Skip to main content Skip to footer site map

BWW Review: SEND ME NO FLOWERS Lulls Audiences in Leander, TX

Now playing at Way Off Broadway Community Players Theatre, SEND ME NO FLOWERS is the third show in this community theatre's platinum season. Twenty years ago, with the spark of a Library fundraiser in mind, a cast of community players came together in Leander Texas to perform for the betterment of their community. Now celebrating their 20th season, their longevity is an artistic feat their passionate contributors take pride in. SEND ME NO FLOWERS, mostly known for its cinematic success starring Doris Day and Rock Hudson, was first performed on stage in 1960. Writers Norman Barasch and Carroll Moore received modest reviews along with this shows initial 40 performances. Their hilarious story of the Kimball's did not see major success until the cinematic rendition by Julius J Epstein, brought this American comedy to the big screen. George Kimball (locally played by Bill Craig) is the picture of health to anyone you ask, except him. Living day to day as a functioning hypochondriac, George Lives happily with his wife Judy Kimball (played by Tracy Cathey) in their quant 1950's neighborhood in Westchester, New York. Through coy eavesdropping, George overhears his physician speaking about a fatally ill patient, and in this misunderstanding, believes the sick party to be himself. The story of the Kimball's navigating this hilarious premise continues over three acts, with the choices and stakes trading between Mr. and Mrs. Kimball scene to scene.

Although this premise is wholeheartedly hilarious, the performance of The Way Off Broadway Community Players is underwhelming at best. Bill Craig, playing the high strung George Kimball, remains one high note through the first two acts, with little vocal variety or depth. Tracy Cathey, his counter part as Judy Kimball, was equally slow in pace and lacked depth or the believable intensity a wife would face with the idea of ones husband dying. Their lack of chemistry and individual motives were not cohesive onstage and therefore made for a vapid rendition of this 1950's misinformation comedy. The supporting cast of players matched the leads slow pace, and appeared more as caricatures than members of the Kimball's Westchester Community. Notably however, Glenn Aichlmayr, playing Mr. Atkins, an over excited cemetery salesman, was charming and although over the top, his reactions brought much needed energy to the stage.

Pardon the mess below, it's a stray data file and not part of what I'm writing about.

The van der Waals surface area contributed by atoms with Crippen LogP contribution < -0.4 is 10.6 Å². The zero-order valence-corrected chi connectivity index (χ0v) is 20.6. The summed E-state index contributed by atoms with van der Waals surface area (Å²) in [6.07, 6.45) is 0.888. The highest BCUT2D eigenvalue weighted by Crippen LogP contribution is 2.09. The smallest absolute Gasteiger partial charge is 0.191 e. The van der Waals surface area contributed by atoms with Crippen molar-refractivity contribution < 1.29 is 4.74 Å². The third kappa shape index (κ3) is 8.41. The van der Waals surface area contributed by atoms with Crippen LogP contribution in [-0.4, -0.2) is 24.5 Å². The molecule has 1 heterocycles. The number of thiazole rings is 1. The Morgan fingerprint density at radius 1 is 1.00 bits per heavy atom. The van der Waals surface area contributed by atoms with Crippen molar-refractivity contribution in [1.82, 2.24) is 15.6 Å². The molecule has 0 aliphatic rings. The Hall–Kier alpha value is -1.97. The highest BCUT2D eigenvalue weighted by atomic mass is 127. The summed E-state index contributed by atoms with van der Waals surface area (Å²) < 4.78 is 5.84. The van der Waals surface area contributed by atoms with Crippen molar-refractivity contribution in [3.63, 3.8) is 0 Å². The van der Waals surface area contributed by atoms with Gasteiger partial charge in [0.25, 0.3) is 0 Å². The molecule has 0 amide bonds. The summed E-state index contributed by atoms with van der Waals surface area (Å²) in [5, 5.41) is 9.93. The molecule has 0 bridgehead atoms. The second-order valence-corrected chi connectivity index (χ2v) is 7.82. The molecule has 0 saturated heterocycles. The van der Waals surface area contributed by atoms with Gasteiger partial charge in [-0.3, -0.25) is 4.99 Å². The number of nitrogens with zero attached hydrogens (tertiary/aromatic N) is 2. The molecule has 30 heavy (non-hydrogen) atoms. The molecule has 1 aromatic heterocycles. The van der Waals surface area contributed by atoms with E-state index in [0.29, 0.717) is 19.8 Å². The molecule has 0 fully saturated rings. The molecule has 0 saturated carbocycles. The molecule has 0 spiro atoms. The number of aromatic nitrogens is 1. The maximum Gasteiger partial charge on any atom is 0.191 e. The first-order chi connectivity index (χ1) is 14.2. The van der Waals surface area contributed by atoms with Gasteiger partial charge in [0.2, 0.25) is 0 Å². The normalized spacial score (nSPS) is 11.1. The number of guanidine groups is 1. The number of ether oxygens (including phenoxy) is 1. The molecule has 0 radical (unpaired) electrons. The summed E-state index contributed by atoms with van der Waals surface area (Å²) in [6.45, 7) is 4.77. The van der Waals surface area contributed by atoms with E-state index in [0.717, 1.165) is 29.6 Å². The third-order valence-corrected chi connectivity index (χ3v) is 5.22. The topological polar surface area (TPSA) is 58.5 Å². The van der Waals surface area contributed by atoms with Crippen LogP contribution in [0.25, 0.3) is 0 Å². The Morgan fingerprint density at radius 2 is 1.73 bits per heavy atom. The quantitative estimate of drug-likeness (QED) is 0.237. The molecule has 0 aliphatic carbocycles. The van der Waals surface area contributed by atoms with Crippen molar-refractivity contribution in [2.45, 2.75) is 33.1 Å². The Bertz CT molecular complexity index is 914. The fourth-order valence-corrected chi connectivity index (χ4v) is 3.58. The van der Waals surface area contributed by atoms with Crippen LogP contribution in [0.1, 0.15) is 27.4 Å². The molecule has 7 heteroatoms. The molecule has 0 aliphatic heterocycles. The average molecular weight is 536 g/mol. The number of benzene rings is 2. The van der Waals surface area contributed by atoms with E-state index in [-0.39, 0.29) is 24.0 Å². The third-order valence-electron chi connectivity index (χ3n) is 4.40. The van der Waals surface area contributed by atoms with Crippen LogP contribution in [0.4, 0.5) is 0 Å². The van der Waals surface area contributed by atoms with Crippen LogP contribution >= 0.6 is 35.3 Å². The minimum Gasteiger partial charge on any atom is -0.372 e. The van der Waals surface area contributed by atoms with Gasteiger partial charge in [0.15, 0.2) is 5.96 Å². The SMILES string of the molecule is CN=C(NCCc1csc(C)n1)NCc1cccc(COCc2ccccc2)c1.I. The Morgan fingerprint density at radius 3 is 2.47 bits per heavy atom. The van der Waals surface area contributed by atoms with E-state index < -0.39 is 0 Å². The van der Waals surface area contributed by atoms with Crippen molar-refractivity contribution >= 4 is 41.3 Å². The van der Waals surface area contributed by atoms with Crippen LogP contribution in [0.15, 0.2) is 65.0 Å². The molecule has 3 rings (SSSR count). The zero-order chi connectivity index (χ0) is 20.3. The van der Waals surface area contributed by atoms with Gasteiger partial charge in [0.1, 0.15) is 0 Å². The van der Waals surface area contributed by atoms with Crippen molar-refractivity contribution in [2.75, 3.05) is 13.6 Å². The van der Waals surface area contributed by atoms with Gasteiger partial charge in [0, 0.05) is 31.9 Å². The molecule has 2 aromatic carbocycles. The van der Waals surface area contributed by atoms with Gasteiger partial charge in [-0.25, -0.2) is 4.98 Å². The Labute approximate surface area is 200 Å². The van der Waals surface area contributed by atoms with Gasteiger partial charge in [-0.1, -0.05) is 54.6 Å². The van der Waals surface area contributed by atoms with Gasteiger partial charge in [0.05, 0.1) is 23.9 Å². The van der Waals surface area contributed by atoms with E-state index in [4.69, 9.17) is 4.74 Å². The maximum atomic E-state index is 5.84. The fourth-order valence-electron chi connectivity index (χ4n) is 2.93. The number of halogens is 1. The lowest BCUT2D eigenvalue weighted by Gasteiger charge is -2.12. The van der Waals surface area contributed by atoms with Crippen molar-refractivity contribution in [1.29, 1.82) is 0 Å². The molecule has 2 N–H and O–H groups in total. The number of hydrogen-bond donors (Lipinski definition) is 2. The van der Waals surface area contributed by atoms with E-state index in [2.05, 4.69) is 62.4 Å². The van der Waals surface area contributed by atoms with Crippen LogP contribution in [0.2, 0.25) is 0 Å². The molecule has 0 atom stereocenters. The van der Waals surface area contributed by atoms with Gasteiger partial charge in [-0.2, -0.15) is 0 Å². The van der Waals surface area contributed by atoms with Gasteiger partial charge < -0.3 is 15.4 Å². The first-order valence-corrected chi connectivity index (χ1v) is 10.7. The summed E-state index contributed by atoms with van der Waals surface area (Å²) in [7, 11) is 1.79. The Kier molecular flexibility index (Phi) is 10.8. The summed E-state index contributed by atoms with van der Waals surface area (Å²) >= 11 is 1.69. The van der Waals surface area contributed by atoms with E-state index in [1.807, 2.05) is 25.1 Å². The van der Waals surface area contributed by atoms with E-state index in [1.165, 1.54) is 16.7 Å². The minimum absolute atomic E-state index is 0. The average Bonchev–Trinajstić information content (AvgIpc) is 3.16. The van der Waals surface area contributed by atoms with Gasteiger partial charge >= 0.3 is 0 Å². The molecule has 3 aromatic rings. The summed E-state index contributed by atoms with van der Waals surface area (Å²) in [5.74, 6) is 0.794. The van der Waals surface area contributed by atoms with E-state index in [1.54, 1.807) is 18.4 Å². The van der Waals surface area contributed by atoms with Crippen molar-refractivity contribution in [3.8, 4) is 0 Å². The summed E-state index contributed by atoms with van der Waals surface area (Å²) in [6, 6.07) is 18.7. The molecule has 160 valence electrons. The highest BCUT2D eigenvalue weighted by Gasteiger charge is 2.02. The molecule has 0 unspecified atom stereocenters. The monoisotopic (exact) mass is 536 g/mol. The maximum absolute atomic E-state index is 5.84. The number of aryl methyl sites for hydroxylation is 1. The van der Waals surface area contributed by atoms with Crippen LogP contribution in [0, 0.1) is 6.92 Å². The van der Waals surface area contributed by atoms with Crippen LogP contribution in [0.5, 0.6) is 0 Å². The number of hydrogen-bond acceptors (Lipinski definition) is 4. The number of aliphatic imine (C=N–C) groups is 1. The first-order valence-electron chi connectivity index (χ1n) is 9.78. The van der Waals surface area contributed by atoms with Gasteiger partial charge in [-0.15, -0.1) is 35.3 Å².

In addition to watching the lack luster performances, the direction in most scenes by Gary Dean Hamilton was, and there is no better word for it, pointless. The same pacing and similar unmotivated blocking displayed by the actors was confusing and irrelevant to the action and communication happening on stage. The creative element of the dream sequences was welcoming and added some flare to the show and comedic element. However, when following the writing of the show, these sides were written to add depth to George and Judy's desires through picturesque and hilarious means. This motive by the writers was lost through the lack of character difference between the realistic scenes and these dreamlike sequences.

A phrase often heard in comedy is, "there is one pause in this show and it is not yours". With the timing of three full acts at two and a half hours, this show runs at a painful pace with many unneeded vocal pauses by each member of the cast. The longevity of this community theatre is admirable, specifically celebrating their 20th season, however this show did not hit the mark. With all good intentions considered, SEND ME NO FLOWERS now playing at The Way Off Broadway Community Players Theatre, is a classic show worth seeing the next time around.



by Carroll Moore and Norman Barasch
Directed by Gary Dean Hamilton

Evening Performances at 8pm:
January 13, 14, 20, 21, 27, 28, February 3, 4, 2017
Sunday Matinee: January 22 at 3pm

Photo Credit: Jeremy Mielens

Related Articles View More Austin Stories   Shows

From This Author Amy Bradley